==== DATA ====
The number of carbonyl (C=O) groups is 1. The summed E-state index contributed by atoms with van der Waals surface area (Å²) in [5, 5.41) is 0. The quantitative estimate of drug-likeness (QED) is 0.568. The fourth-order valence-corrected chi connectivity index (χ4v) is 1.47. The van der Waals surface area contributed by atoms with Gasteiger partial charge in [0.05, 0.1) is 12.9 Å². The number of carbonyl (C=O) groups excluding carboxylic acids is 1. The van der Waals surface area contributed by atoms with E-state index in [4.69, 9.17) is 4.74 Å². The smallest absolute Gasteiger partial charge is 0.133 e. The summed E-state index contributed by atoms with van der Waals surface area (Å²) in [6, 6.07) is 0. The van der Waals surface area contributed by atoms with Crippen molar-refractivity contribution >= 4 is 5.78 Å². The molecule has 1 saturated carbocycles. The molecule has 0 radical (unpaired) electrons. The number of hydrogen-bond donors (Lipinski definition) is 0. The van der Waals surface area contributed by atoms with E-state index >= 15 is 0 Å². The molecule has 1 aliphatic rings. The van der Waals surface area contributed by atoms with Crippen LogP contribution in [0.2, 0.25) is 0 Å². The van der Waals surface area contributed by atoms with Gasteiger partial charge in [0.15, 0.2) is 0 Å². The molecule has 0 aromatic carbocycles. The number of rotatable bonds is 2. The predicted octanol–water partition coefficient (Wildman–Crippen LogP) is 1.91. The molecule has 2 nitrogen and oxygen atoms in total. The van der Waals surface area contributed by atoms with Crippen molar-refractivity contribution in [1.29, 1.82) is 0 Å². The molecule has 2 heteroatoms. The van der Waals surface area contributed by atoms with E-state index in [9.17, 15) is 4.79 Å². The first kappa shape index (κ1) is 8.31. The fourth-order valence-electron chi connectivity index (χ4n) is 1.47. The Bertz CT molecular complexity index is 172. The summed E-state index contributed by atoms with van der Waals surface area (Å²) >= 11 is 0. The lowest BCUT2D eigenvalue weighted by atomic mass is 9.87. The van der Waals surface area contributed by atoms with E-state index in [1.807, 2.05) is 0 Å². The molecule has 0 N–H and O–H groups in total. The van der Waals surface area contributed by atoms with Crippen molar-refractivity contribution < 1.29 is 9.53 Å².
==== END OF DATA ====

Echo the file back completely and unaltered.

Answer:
The number of carbonyl (C=O) groups is 1. The summed E-state index contributed by atoms with van der Waals surface area (Å²) in [5, 5.41) is 0. The quantitative estimate of drug-likeness (QED) is 0.568. The fourth-order valence-corrected chi connectivity index (χ4v) is 1.47. The van der Waals surface area contributed by atoms with Gasteiger partial charge in [0.05, 0.1) is 12.9 Å². The number of carbonyl (C=O) groups excluding carboxylic acids is 1. The van der Waals surface area contributed by atoms with E-state index in [4.69, 9.17) is 4.74 Å². The smallest absolute Gasteiger partial charge is 0.133 e. The summed E-state index contributed by atoms with van der Waals surface area (Å²) in [6, 6.07) is 0. The van der Waals surface area contributed by atoms with Crippen molar-refractivity contribution >= 4 is 5.78 Å². The molecule has 1 saturated carbocycles. The molecule has 0 radical (unpaired) electrons. The number of hydrogen-bond donors (Lipinski definition) is 0. The van der Waals surface area contributed by atoms with E-state index >= 15 is 0 Å². The molecule has 1 aliphatic rings. The van der Waals surface area contributed by atoms with Crippen LogP contribution in [0.2, 0.25) is 0 Å². The van der Waals surface area contributed by atoms with Gasteiger partial charge in [0.15, 0.2) is 0 Å². The molecule has 0 aromatic carbocycles. The number of rotatable bonds is 2. The predicted octanol–water partition coefficient (Wildman–Crippen LogP) is 1.91. The molecule has 2 nitrogen and oxygen atoms in total. The van der Waals surface area contributed by atoms with Crippen molar-refractivity contribution in [1.29, 1.82) is 0 Å². The molecule has 2 heteroatoms. The van der Waals surface area contributed by atoms with E-state index in [9.17, 15) is 4.79 Å². The first kappa shape index (κ1) is 8.31. The fourth-order valence-electron chi connectivity index (χ4n) is 1.47. The Bertz CT molecular complexity index is 172. The summed E-state index contributed by atoms with van der Waals surface area (Å²) >= 11 is 0. The lowest BCUT2D eigenvalue weighted by atomic mass is 9.87. The van der Waals surface area contributed by atoms with E-state index in [1.807, 2.05) is 0 Å². The molecule has 0 N–H and O–H groups in total. The van der Waals surface area contributed by atoms with Crippen molar-refractivity contribution < 1.29 is 9.53 Å².